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GOP Debate: Four Things We Learned From Second Republican Showdown

Important takeaways from the second presidential debate, held at the Ronald Reagan Library in California Wednesday night.
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The second presidential debate, held at the Ronald Reagan Library in California Wednesday night, was much different than the first. Here's a closer look at how:

There Is a War Against Trump

This debate was the latest sign that influential Republicans are increasingly worried that Donald Trump could become the party’s nominee, and they are determined to stop him.

A day after a major conservative group, the Club for Growth, launched a series of ads targeting Trump, several of his rival candidates at the debate in California aggressively attacked the man who leads the polls of the Republican race.

Kentucky Sen. Rand Paul referred to Trump as “sophomoric.” Former Florida Gov. Jeb Bush demanded Trump apologize to Bush’s wife, Columba, for suggesting Bush’s views have been largely shaped by the fact that he is married to someone who is Mexican-American. Wisconsin Gov. Scott Walker said, “We don’t need an apprentice in the White House, we have already have one.”

Carly Fiorina cast Trump as a “wonderful entertainer” and slammed his business acumen, noting that four companies he has been associated with have gone bankrupt.

“He supported Clinton, he supported Schumer, he supported Pelosi,” Bush said, referring to campaign funds Trump has provided to some leading Democrats.

Trump, as is his trademark, had plenty of attacks of his own. Trump has repeatedly mocked Bush as low-energy, so after the former governor kept trying to interrupt Trump, the mogul needled him, saying, “more high-energy tonight, I like that.”

Carly Fiorina Is the Best Informed of the Outsiders

When the debate entered a detailed discussion about U.S. foreign policy with China, Iran and Syria, it was as if Ben Carson and Trump left the stage. Neither man spoke very much. On the other hand, Fiorina was clearly fluent on national security and offered precise answers on nearly all policy questions.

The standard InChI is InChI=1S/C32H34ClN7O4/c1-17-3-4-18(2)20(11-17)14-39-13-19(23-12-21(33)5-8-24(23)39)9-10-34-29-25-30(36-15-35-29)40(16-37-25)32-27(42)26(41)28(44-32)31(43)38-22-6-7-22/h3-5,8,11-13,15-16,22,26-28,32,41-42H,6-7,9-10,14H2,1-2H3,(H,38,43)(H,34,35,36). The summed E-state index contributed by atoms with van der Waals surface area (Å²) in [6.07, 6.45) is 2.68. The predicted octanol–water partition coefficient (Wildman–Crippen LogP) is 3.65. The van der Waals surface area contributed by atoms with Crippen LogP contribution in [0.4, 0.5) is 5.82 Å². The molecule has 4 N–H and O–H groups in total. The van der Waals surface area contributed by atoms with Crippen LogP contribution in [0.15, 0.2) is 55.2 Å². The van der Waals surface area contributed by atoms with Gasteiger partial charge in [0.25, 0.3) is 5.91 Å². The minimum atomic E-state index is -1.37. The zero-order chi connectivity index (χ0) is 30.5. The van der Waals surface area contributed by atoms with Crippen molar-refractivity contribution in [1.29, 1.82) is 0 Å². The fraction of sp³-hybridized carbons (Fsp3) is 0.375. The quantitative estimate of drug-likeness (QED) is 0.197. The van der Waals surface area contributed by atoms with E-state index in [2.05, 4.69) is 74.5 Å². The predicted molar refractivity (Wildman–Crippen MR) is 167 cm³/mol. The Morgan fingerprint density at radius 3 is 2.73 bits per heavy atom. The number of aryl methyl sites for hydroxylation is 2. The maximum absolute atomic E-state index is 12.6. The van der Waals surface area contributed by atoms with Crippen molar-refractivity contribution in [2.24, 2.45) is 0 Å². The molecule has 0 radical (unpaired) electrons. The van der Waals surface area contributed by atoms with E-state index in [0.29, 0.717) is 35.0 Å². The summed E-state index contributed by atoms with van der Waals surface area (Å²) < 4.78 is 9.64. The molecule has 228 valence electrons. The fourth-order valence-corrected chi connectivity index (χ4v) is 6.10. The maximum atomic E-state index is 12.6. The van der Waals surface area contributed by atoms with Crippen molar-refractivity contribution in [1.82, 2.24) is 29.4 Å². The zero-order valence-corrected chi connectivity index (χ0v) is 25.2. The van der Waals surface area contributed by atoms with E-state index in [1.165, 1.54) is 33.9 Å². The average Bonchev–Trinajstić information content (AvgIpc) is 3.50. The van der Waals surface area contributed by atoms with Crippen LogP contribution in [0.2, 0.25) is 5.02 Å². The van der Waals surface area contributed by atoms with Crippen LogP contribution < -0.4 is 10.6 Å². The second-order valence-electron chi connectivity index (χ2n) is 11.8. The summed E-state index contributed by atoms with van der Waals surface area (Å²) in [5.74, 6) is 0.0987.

Carson at times seemed unsure of his own positions on issues. He backtracked from previous comments that Trump’s immigration proposals are unrealistic. He said he was “possibly” or “probably” for increasing the minimum wage.

Trump said he would learn more about foreign policy issues once he was elected president.

Trump Is Not Going to Start Acting Like a Traditional Candidate

Trump started the debate with a joke about why Paul was on stage, considering how low he is in polls. He said ex-New York Gov. George Pataki, another 2016 GOP candidate, today “wouldn’t be elected dogcatcher.”

The mogul defended his proposal for building a wall between Mexico and the United States and his view that Bush should not speak Spanish in public.

"He was number one. Now you’re number six or number seven in the polls," Trump told Walker, referring to the governor’s slide in Iowa polls.

Marco Rubio and John Kasich Are Taking the Trump-Less Strategy

While Bush in particular seemed determined to blast Trump, two of the other more moderate candidates, Florida Sen. Marco Rubio and Ohio Gov. John Kasich, went out of their way not to attack the mogul. Kasich went further: he wouldn’t attack Hillary Clinton either, unlike nearly all of the other candidates.

Both Rubio and Kasich seem to taking a longer view of the nomination process, namely that they don’t have to rush to take Trump down. Responding to Trump’s argument that people in the U.S. should assimilate by speaking English, Rubio spoke of his grandfather becoming a conservative Republican while largely communicating in Spanish. He defended those in America who speak Spanish but did not rebuke Trump.